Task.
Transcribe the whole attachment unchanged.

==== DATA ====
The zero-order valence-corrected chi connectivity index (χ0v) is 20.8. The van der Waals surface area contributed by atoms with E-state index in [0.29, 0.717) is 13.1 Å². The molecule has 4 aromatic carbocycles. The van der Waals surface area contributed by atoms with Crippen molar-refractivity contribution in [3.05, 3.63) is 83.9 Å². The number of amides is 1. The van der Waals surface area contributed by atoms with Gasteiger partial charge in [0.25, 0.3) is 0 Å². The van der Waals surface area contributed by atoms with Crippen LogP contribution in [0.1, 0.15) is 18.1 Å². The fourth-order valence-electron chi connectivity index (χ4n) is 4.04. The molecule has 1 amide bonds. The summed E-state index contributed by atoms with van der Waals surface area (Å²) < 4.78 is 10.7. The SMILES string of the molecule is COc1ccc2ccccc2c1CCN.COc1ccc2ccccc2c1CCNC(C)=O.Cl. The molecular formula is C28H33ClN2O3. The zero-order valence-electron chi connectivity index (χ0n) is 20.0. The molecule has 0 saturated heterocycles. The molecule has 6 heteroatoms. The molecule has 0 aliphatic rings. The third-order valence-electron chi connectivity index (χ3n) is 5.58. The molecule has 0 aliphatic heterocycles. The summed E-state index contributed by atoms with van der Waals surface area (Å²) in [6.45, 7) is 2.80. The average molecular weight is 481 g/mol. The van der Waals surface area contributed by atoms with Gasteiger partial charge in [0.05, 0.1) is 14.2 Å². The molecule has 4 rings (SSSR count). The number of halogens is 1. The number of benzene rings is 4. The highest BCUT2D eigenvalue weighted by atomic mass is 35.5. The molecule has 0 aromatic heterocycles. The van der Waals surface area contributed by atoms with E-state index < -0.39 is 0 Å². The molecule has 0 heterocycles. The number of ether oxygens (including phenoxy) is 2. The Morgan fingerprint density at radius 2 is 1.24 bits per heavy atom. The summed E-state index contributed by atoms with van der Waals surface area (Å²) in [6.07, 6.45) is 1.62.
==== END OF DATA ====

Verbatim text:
The zero-order valence-corrected chi connectivity index (χ0v) is 20.8. The van der Waals surface area contributed by atoms with E-state index in [0.29, 0.717) is 13.1 Å². The molecule has 4 aromatic carbocycles. The van der Waals surface area contributed by atoms with Crippen molar-refractivity contribution in [3.05, 3.63) is 83.9 Å². The number of amides is 1. The van der Waals surface area contributed by atoms with Gasteiger partial charge in [0.25, 0.3) is 0 Å². The van der Waals surface area contributed by atoms with Crippen LogP contribution in [0.1, 0.15) is 18.1 Å². The fourth-order valence-electron chi connectivity index (χ4n) is 4.04. The molecule has 1 amide bonds. The summed E-state index contributed by atoms with van der Waals surface area (Å²) < 4.78 is 10.7. The SMILES string of the molecule is COc1ccc2ccccc2c1CCN.COc1ccc2ccccc2c1CCNC(C)=O.Cl. The molecular formula is C28H33ClN2O3. The zero-order valence-electron chi connectivity index (χ0n) is 20.0. The molecule has 0 saturated heterocycles. The molecule has 6 heteroatoms. The molecule has 0 aliphatic rings. The third-order valence-electron chi connectivity index (χ3n) is 5.58. The molecule has 0 aliphatic heterocycles. The summed E-state index contributed by atoms with van der Waals surface area (Å²) in [6.45, 7) is 2.80. The average molecular weight is 481 g/mol. The van der Waals surface area contributed by atoms with Gasteiger partial charge in [0.05, 0.1) is 14.2 Å². The molecule has 4 rings (SSSR count). The number of halogens is 1. The number of benzene rings is 4. The highest BCUT2D eigenvalue weighted by atomic mass is 35.5. The molecule has 0 aromatic heterocycles. The van der Waals surface area contributed by atoms with E-state index < -0.39 is 0 Å². The molecule has 0 heterocycles. The number of ether oxygens (including phenoxy) is 2. The Morgan fingerprint density at radius 2 is 1.24 bits per heavy atom. The summed E-state index contributed by atoms with van der Waals surface area (Å²) in [6.07, 6.45) is 1.62.